Power to the people!!!!

I’m a little apprehensive about watching my iPad or my iPhone explode the very first time I plug it in when we get to Paris.  What and the hell is wrong with the outlets in Europe?  They look funny and I don’t seem to have any power cords that fit their receptacles!  And if I do somehow get it to fit, BOOM, my precious little device might meet it’s maker.

Should I even write about this BEFORE the trip?  I really have to trust old Google (Wikipedia?) on this one.  If either of these Internet places says it’s so, then it must be so.  Maybe I should just report back after it all happens?  Ugh.

I’m going to do my best to explain about electrical systems all over the world.  Look at the figure below.  It’s amazing that there are so many different voltages and frequencies around the world.

1360028502113

Before you even think about plugging something into the power receptacle in Europe, or anywhere for that matter, you need to figure out what type of device you have.  If you take a single voltage item and it’s made for 110 or so volts, and you plug it into the wall in France, BOOM, you just blowed it up!

REI actually explained it in a manner I can understand:

 

How to Determine if You Need a Transformer or Converter

The label on your device will help determine if a voltage converter or transformer is necessary. This label may be: a) affixed directly to the back of the device; b) on the AC transformer box of the power supply lead; or c) molded into the plastic on the plug. It is often in very small print.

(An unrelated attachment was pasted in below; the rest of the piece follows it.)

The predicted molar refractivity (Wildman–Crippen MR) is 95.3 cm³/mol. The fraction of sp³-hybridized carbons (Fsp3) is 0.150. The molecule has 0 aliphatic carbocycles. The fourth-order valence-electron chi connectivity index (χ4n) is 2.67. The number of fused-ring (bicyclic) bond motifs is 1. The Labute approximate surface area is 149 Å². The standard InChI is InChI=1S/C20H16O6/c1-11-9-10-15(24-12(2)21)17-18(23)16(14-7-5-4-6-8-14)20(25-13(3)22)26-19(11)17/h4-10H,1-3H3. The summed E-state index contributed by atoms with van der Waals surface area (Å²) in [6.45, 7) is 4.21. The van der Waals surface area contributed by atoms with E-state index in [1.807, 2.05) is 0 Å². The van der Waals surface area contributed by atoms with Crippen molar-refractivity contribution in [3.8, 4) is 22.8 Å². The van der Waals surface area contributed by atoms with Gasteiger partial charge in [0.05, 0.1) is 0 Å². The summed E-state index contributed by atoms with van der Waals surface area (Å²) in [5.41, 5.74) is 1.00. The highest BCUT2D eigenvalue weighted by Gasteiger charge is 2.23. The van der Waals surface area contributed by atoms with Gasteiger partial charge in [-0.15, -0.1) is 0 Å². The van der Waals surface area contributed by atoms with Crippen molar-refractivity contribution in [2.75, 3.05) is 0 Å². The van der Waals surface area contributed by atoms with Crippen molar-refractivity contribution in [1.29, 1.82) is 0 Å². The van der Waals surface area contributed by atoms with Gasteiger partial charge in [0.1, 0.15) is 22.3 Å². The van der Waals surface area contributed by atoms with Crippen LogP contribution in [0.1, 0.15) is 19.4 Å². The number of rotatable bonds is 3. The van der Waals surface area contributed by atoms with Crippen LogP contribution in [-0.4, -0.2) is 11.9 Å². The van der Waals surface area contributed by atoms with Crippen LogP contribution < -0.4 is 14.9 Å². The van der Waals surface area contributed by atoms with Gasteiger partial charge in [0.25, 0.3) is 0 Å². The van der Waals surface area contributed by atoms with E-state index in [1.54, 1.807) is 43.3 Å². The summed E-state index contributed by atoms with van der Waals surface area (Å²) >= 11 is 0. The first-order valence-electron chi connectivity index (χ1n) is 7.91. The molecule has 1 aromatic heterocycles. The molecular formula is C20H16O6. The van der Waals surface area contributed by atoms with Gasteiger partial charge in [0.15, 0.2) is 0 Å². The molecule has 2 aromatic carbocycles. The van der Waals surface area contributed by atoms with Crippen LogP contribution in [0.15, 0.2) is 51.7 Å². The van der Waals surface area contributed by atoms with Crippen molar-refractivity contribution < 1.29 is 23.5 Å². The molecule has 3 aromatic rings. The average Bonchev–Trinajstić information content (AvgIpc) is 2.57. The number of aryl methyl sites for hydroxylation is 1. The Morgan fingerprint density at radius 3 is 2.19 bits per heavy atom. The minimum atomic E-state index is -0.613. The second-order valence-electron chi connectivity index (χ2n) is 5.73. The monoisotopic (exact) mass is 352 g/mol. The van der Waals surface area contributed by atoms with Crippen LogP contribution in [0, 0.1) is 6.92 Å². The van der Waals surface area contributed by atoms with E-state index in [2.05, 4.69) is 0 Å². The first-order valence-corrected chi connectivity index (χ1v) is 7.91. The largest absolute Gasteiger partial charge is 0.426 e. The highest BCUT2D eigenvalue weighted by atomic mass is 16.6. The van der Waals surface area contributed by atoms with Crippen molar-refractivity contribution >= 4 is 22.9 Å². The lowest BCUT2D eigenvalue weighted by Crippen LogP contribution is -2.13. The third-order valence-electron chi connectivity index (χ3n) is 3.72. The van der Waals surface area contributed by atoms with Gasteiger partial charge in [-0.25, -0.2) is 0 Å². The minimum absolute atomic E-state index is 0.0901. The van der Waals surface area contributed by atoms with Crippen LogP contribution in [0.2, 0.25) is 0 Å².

The INPUT line contains the key information—whether the voltage (V) is single, dual or multi.

Single-voltage items have a small voltage range (such as 100–120V). These small ranges are designed to accommodate voltage fluctuations only and will not accommodate a 220V power supply. Single-voltage devices include older appliances, such as hair dryers and irons.  (My input — BOOM!!!!)

Dual-voltage devices use a slash to separate the 2 voltages. Example: 120V/240V. Common dual-voltage devices include newer hair dryers, electric shavers and toothbrushes, irons, coffee makers and tea kettles. These do not require a transformer or converter.

Multi-voltage items use a dash to indicate the range of voltages. Example: 100–240V. Common multi-voltage devices include laptops, e-readers, tablets, smartphones, cell phones, MP3 players, cameras and battery chargers. These do not require a transformer or converter.

In my opinion, unless it is very important for you, I would refrain from taking single-voltage devices.  (See BOOM above)

If’s you do insist on taking a single-voltage device, you have to “step down” the voltage from 240V to 110V using a voltage converter.

If you are only taking multi-voltage devices (110-240V listed on the label), that means you only have to adapt the plug to fit into the wall to wherever you are traveling.  Sounds confusing?  Let me show you some pictures:

usa110
WILL NOT FIT INTO THE RECEPTACLE BELOW
europe_recept

HOWEVER, ADD THE DEVICE BELOW AND IT WILL WORK.

converter2

So, once you figure out what kind of device you have, you are going to have to make some decisions.  For example, we are mostly taking USB chargeable devices that are multi-voltage.  Our two iPhones and two iPads and a camera all fit this category.  So I’m leaning towards buying the USB Charger pictured below for Europe:

314usxdMOqL._AC_UL160_SR160,160_

We can plug all five of our devices into this and charge them.  And only use one plug in the wall.

 

 

 

 

Sources for this blog:

http://www.rei.com/learn/expert-advice/world-electricity-guide.html

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